Nowadays Fleshmarket Close is redolent with the equally unfragrant scent of urine from inebriated folks who stumble down the close on the way to Waverley station, but it's also home to the Halfway House - a cosy and award winning pub serving real ale and traditional Scottish food. A great place to stop off and plot your novel!


Posted using BlogPress from my iPhone
Location:Edinburgh

Saturday, 16 April 2011

Celebrating with... a perambulation around Covent Garden

So, I finished my work in progress. I know I have said this as the opener for all recent posts but hey! It's a big deal! And I just darn well like saying it. So my baby is no longer a work in (writing) progress, it's a work in (editing) progress. Having been through the kindle/manuscript proofing type process I describe below, I have now started Putting it Out There.

First, I've put out feelers to find a critique partner on the Harlequin Forums and secondly, I've enlisted the support of two dear kindle-reading friends as first readers. The latter is a risky business. It's tough being asked to read work written by family and friends, because a. you know them so the temptation to psychoanalyse instead of to enjoy is strong and b. it's hard to be honest if you don't like something. Feedback from them is therefore strictly voluntarily - if they want to give me some, coolio, but if they don't I won't sulk. Not much.

The transfer of my little mobi version of Merely Players to Kat and Aysha's kindles was a ceremonial business and I chose the venue accordingly: The Lamb and Flag pub in Covent Garden. To say that I was excited about this is something of an understatement. Fuelled by three cups of coffee (enough to make me shake) and the sheer kid-in-a-candy-store excitement of tramping through London's historic streets, I was more than excited: I was PSYCHED.

Why? Because of finishing my book?

No.

Because I was walking through my book.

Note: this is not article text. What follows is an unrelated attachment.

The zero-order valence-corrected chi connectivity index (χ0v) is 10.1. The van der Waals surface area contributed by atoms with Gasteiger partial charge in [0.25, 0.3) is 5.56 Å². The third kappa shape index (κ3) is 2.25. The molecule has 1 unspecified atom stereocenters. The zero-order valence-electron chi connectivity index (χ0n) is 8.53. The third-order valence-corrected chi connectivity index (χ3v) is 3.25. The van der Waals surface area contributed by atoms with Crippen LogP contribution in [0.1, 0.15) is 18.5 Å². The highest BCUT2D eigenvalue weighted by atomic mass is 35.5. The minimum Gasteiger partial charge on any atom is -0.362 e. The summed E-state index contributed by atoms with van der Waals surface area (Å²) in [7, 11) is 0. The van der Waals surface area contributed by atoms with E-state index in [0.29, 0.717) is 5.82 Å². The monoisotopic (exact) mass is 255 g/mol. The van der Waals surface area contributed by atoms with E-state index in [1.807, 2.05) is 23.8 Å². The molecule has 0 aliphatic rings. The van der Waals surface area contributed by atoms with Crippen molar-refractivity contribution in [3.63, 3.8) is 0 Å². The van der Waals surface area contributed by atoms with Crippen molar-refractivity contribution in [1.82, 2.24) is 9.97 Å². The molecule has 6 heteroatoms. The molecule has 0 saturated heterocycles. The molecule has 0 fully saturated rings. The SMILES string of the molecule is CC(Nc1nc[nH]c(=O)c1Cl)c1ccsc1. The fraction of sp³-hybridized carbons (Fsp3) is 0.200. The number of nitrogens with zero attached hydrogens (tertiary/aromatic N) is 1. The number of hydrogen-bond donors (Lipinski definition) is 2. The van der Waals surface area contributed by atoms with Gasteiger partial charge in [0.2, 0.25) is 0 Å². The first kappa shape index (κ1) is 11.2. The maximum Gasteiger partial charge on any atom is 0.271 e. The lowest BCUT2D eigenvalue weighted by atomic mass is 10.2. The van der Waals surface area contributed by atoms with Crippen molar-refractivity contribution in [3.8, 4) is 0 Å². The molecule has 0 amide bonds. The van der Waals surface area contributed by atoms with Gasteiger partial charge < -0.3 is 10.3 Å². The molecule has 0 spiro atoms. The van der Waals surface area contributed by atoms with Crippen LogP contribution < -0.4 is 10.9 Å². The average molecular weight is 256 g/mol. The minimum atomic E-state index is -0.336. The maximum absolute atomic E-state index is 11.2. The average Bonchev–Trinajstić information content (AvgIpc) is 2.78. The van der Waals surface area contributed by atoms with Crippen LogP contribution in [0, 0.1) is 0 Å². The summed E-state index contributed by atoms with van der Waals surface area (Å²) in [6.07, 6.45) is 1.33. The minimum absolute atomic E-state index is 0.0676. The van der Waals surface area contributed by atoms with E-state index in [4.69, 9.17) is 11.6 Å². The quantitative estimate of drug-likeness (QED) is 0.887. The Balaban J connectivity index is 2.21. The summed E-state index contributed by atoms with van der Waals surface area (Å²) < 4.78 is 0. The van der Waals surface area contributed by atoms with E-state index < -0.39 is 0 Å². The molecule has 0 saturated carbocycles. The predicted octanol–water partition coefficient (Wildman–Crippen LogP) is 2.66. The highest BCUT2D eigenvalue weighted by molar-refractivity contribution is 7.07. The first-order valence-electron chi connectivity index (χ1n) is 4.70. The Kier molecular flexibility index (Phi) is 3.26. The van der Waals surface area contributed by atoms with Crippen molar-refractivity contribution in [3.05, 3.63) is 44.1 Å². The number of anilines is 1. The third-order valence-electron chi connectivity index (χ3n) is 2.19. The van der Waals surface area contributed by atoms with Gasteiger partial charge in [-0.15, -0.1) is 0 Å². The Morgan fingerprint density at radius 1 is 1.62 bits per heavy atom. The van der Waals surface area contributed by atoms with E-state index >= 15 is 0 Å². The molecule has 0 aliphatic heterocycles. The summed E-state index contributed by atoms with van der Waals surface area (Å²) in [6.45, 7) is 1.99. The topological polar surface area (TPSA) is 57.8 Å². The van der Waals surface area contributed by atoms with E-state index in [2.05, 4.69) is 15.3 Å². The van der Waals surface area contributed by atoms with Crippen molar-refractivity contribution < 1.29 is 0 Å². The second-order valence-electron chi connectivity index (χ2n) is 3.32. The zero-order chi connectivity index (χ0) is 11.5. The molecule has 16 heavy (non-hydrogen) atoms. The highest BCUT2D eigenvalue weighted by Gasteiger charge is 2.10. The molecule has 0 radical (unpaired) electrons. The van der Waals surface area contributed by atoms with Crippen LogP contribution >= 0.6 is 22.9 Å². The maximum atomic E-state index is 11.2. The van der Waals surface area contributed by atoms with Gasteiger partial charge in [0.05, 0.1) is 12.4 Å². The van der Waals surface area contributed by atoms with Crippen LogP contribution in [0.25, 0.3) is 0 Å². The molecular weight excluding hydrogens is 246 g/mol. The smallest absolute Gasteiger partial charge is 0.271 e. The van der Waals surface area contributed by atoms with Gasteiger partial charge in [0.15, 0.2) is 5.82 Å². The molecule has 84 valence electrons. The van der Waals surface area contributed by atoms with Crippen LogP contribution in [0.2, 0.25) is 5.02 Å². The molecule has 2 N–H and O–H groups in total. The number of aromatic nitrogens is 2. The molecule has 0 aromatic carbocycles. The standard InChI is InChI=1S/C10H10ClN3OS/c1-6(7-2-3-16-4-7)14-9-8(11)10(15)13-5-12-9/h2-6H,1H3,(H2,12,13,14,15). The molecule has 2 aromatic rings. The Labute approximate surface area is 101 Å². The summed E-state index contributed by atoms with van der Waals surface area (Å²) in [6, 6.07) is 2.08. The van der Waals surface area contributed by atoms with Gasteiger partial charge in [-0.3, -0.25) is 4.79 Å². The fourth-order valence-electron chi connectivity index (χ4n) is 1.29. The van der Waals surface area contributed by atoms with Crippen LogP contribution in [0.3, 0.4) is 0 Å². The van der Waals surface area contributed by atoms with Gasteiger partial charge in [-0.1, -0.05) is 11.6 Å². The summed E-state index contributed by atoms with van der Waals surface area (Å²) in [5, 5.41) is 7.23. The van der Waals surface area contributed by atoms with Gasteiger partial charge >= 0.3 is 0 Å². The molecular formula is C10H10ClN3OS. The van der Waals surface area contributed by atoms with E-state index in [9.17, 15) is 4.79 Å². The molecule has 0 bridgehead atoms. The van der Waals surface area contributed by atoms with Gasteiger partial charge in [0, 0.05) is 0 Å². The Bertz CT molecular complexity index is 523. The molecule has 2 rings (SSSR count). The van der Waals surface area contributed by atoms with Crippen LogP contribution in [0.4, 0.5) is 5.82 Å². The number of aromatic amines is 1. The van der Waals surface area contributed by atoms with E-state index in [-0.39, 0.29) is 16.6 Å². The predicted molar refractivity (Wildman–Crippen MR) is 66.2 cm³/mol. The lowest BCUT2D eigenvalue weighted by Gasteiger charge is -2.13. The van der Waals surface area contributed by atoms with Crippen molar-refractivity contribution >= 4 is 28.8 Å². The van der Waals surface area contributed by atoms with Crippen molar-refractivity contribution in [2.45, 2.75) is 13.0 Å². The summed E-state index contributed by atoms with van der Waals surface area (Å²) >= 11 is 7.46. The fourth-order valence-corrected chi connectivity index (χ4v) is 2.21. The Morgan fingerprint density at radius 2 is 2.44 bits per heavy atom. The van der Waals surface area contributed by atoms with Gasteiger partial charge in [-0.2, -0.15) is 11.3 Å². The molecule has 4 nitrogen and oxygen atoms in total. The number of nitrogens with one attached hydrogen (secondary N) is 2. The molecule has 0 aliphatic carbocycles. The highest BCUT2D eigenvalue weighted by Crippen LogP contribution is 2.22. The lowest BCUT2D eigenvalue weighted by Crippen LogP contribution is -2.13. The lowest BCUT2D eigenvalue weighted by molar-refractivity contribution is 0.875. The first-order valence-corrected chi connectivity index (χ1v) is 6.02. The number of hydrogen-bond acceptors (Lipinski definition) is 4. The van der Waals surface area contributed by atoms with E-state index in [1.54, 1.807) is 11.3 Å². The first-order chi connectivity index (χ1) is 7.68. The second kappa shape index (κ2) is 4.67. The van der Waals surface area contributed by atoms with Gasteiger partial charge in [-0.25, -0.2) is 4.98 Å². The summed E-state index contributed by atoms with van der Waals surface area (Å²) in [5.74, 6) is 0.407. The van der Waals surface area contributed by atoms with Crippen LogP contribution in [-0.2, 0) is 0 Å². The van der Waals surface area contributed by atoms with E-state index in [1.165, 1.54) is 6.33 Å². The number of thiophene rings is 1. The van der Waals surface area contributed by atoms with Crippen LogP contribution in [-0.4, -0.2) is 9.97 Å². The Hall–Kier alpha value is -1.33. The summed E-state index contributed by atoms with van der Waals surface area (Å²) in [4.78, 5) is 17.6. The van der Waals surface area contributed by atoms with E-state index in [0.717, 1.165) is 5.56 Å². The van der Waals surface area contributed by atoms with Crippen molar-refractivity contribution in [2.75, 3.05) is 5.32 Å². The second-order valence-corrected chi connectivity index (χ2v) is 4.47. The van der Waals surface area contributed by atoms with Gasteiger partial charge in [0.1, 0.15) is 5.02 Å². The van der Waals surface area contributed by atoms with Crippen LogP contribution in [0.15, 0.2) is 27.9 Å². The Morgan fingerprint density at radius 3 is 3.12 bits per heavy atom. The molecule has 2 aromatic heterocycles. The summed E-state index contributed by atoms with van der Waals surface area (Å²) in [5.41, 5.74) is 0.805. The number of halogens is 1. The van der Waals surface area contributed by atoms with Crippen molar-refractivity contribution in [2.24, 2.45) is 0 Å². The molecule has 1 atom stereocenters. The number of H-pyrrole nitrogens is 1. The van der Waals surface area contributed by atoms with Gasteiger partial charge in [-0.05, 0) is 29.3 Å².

Merely Players is set in and around the world of London's illegitimate theatres. The two theatres which feature are loosely based on the Adelphi and the Royal Coburg (now the Old Vic). So imagine my excitement at being able to swing by some of the hot spots favoured by my hero and heroine.

Happily, I had my camera in hand, so here follows a potted walking tour of London's illegitimate theatre.

Wait a minute! Hold the phone! What's an illegitimate theatre?

Aha, I thought you would never ask. Following the Licensing Act of 1737, theatres became subject to censorship by the Lord Chamberlain and only patent theatres, such as the Theatre Royal in Covent Garden, were permitted to perform ‘legitimate drama' e.g. Shakespearean tragedy and the like. In reaction to this dictum non-patent theatres sprang up, performing new genres such as pantomime, melodrama and burlesque: these types of drama were regarded as illegitimate and thus not subject to the Licensing Act. The Old Vic and the Adelphi both originated as 'minor' or 'illegitimate' theatres.

Firstly, the Old Vic:



In 1818 James King and Daniel Dunn founded a non-patent theatre in Southwark. John Thomas Serres then managed to secure royal patronage from Prince Charlotte and the theatre was named the Royal Coburg in her honour. Despite being banned (as a non-patent) theatre from performing serious drama in 1824, the Royal Coburg's theatre manager managed to lure Edmund Kean south of the river to perform Shakespeare to the masses. Kean famously announced: " "I have never acted to such a set of ignorant, unmitigated brutes as I see before me." The Royal Coburg did a particularly good line in blood curdling melodrama which demonstrates the evils of drink - the pet project of teetotal inhouse dramatist Douglas Jerrold. In 1833 it changed its name to the Royal Victorian Theatre in honour of the new heir to the throne, Princess Victoria and by 1880 it was already known unofficially as the Old Vic.